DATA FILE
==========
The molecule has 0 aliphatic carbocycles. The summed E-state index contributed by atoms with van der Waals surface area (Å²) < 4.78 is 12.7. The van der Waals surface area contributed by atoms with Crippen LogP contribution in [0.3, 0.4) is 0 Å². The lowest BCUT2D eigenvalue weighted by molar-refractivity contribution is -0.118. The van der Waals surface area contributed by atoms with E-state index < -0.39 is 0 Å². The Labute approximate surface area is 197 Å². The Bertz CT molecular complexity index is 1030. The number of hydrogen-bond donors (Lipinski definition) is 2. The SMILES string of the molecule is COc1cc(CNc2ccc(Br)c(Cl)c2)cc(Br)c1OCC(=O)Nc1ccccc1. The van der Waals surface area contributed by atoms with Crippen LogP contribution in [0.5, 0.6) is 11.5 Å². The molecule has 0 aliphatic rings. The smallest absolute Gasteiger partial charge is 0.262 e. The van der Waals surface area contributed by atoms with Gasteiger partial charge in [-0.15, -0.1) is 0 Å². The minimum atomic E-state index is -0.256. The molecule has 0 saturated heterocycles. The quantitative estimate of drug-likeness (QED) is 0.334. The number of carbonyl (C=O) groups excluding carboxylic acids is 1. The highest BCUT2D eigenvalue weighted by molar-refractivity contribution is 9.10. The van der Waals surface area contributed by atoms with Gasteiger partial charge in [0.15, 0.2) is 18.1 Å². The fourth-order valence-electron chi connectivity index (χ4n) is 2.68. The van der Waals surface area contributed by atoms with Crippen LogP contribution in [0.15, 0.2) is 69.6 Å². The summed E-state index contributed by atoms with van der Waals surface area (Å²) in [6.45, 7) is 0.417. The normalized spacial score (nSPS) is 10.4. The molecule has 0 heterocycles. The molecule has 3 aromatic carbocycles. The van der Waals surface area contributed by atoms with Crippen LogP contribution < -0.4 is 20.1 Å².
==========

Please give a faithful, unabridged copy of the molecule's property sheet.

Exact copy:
The molecule has 0 aliphatic carbocycles. The summed E-state index contributed by atoms with van der Waals surface area (Å²) < 4.78 is 12.7. The van der Waals surface area contributed by atoms with Crippen LogP contribution in [0.3, 0.4) is 0 Å². The lowest BCUT2D eigenvalue weighted by molar-refractivity contribution is -0.118. The van der Waals surface area contributed by atoms with E-state index < -0.39 is 0 Å². The Labute approximate surface area is 197 Å². The Bertz CT molecular complexity index is 1030. The number of hydrogen-bond donors (Lipinski definition) is 2. The SMILES string of the molecule is COc1cc(CNc2ccc(Br)c(Cl)c2)cc(Br)c1OCC(=O)Nc1ccccc1. The van der Waals surface area contributed by atoms with Crippen LogP contribution in [0.5, 0.6) is 11.5 Å². The molecule has 0 aliphatic rings. The smallest absolute Gasteiger partial charge is 0.262 e. The van der Waals surface area contributed by atoms with Gasteiger partial charge in [-0.15, -0.1) is 0 Å². The minimum atomic E-state index is -0.256. The molecule has 0 saturated heterocycles. The quantitative estimate of drug-likeness (QED) is 0.334. The number of carbonyl (C=O) groups excluding carboxylic acids is 1. The highest BCUT2D eigenvalue weighted by molar-refractivity contribution is 9.10. The van der Waals surface area contributed by atoms with Gasteiger partial charge in [0.15, 0.2) is 18.1 Å². The fourth-order valence-electron chi connectivity index (χ4n) is 2.68. The van der Waals surface area contributed by atoms with Crippen LogP contribution in [0.15, 0.2) is 69.6 Å². The summed E-state index contributed by atoms with van der Waals surface area (Å²) in [6.45, 7) is 0.417. The normalized spacial score (nSPS) is 10.4. The molecule has 0 heterocycles. The molecule has 3 aromatic carbocycles. The van der Waals surface area contributed by atoms with Crippen LogP contribution < -0.4 is 20.1 Å².